The 1878 World Exhibition in Paris was the first time that a sorption machine powered by solar energy succeeded in making an ice block. Modern air conditioners work in the same way: The evaporation of a refrigerant creates cooling for air-conditioning.
For the maximum possible cooling capacity…
Compared with the silica gel adsorbers more commonly encountered until now, InvenSor’s zeolite cooling technology combines higher performance with lower consumption of drive energy. For example, a typical moderate operating point for CHP generation is 75°C for drive, 27°C for re-cooling and 18°C for cooling. At this point, the InvenSor LTC is capable of achieving a cooling capacity of approx. 9.3 kW using approx. 15 kW drive power. For approx. 8.8 kW cooling capacity, a comparable silica gel machine requires approximately 16.6 kW drive power and thus approx. 16% higher energy usage per unit of cooling capacity.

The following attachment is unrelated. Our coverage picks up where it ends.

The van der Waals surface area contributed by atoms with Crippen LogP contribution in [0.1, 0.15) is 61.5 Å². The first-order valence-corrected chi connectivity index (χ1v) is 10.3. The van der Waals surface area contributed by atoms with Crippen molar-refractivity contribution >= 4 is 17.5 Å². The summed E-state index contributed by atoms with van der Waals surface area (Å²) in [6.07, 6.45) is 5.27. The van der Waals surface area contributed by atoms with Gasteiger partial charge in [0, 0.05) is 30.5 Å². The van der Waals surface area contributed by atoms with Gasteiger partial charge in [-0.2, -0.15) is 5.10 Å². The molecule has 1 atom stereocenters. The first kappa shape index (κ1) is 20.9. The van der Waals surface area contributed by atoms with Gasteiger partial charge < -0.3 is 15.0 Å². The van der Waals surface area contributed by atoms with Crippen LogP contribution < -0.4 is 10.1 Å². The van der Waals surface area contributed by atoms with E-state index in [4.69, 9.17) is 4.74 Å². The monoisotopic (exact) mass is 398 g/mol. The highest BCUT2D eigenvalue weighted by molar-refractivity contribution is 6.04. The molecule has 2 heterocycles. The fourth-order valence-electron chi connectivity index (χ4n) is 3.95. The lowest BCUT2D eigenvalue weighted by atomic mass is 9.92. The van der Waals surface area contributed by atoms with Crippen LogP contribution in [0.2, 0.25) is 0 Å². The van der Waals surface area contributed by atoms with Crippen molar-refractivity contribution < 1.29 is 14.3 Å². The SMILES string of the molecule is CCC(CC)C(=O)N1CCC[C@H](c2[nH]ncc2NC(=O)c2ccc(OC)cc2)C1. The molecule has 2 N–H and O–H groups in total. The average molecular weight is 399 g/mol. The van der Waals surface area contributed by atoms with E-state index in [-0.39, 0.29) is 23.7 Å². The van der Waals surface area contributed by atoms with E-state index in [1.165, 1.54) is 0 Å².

Adsorption chillers are generally characterised by increasing efficiency under part-load operation. Whereas typical silica-gel-based devices achieve a COP value in excess of 0.6 but only below a power reduction of approx. 6 kW, the zeolite-based InvenSor LTC enters the fray with a COP value of approx. 0.62, but at full power reduction.
… especially where the outside temperature is rising:
The benefits of InvenSor zeolite technology are even more apparent when it comes to the provision of cooling in the summer when outside temperatures are rising.
At an operating point of 32°C re-cooling but otherwise identical conditions, the InvenSor LTC requires only approx. 11.7 kW of drive power for approx. 7 kW cooling capacity, whereas silica gel technology requires around 13 kW drive power for approx. 6 kW. The specific energy consumption per kW of cooling is therefore almost 30% higher for the silica gel machine, resulting in a correspondingly higher fuel consumption for CHP units and larger collectors for solar installations.